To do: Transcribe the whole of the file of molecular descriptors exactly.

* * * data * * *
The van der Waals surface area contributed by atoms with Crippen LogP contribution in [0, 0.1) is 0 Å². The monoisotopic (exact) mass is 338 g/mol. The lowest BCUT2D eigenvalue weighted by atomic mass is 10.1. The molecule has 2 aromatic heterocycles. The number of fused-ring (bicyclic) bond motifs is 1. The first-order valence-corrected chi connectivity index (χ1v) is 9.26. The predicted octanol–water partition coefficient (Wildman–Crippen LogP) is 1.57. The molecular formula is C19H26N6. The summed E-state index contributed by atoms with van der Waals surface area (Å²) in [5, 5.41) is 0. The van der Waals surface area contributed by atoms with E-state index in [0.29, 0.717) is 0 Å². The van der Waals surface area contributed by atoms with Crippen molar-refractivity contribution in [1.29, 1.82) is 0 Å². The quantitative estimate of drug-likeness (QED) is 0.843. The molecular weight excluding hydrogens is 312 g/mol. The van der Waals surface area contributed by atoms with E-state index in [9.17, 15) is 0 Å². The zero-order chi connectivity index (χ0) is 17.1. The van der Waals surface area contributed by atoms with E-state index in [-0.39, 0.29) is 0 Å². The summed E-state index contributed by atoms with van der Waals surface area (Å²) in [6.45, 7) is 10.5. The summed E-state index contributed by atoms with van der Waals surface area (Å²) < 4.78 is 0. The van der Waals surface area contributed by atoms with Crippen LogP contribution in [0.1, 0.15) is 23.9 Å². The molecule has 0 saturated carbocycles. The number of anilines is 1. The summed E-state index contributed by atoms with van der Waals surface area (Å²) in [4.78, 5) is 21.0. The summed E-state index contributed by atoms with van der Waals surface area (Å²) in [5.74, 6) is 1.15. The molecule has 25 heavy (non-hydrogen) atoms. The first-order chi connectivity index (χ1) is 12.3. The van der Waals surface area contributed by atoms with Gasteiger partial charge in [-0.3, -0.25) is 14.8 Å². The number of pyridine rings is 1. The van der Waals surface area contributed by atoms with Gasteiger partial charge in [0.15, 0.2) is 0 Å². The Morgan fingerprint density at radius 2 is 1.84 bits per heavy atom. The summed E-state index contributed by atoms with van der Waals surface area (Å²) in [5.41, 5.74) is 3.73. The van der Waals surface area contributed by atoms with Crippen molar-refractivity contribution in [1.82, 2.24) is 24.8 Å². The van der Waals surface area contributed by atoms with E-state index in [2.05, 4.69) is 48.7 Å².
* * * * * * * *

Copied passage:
The van der Waals surface area contributed by atoms with Crippen LogP contribution in [0, 0.1) is 0 Å². The monoisotopic (exact) mass is 338 g/mol. The lowest BCUT2D eigenvalue weighted by atomic mass is 10.1. The molecule has 2 aromatic heterocycles. The number of fused-ring (bicyclic) bond motifs is 1. The first-order valence-corrected chi connectivity index (χ1v) is 9.26. The predicted octanol–water partition coefficient (Wildman–Crippen LogP) is 1.57. The molecular formula is C19H26N6. The summed E-state index contributed by atoms with van der Waals surface area (Å²) in [5, 5.41) is 0. The van der Waals surface area contributed by atoms with E-state index in [0.29, 0.717) is 0 Å². The van der Waals surface area contributed by atoms with Crippen molar-refractivity contribution in [1.29, 1.82) is 0 Å². The quantitative estimate of drug-likeness (QED) is 0.843. The molecular weight excluding hydrogens is 312 g/mol. The van der Waals surface area contributed by atoms with E-state index in [9.17, 15) is 0 Å². The zero-order chi connectivity index (χ0) is 17.1. The van der Waals surface area contributed by atoms with E-state index in [-0.39, 0.29) is 0 Å². The summed E-state index contributed by atoms with van der Waals surface area (Å²) in [6.45, 7) is 10.5. The summed E-state index contributed by atoms with van der Waals surface area (Å²) < 4.78 is 0. The van der Waals surface area contributed by atoms with Crippen LogP contribution in [0.1, 0.15) is 23.9 Å². The molecule has 0 saturated carbocycles. The number of anilines is 1. The summed E-state index contributed by atoms with van der Waals surface area (Å²) in [4.78, 5) is 21.0. The summed E-state index contributed by atoms with van der Waals surface area (Å²) in [5.74, 6) is 1.15. The molecule has 25 heavy (non-hydrogen) atoms. The first-order chi connectivity index (χ1) is 12.3. The van der Waals surface area contributed by atoms with Gasteiger partial charge in [-0.3, -0.25) is 14.8 Å². The number of pyridine rings is 1. The van der Waals surface area contributed by atoms with Gasteiger partial charge in [0.15, 0.2) is 0 Å². The Morgan fingerprint density at radius 2 is 1.84 bits per heavy atom. The summed E-state index contributed by atoms with van der Waals surface area (Å²) in [5.41, 5.74) is 3.73. The van der Waals surface area contributed by atoms with Crippen molar-refractivity contribution in [1.82, 2.24) is 24.8 Å². The van der Waals surface area contributed by atoms with E-state index in [2.05, 4.69) is 48.7 Å².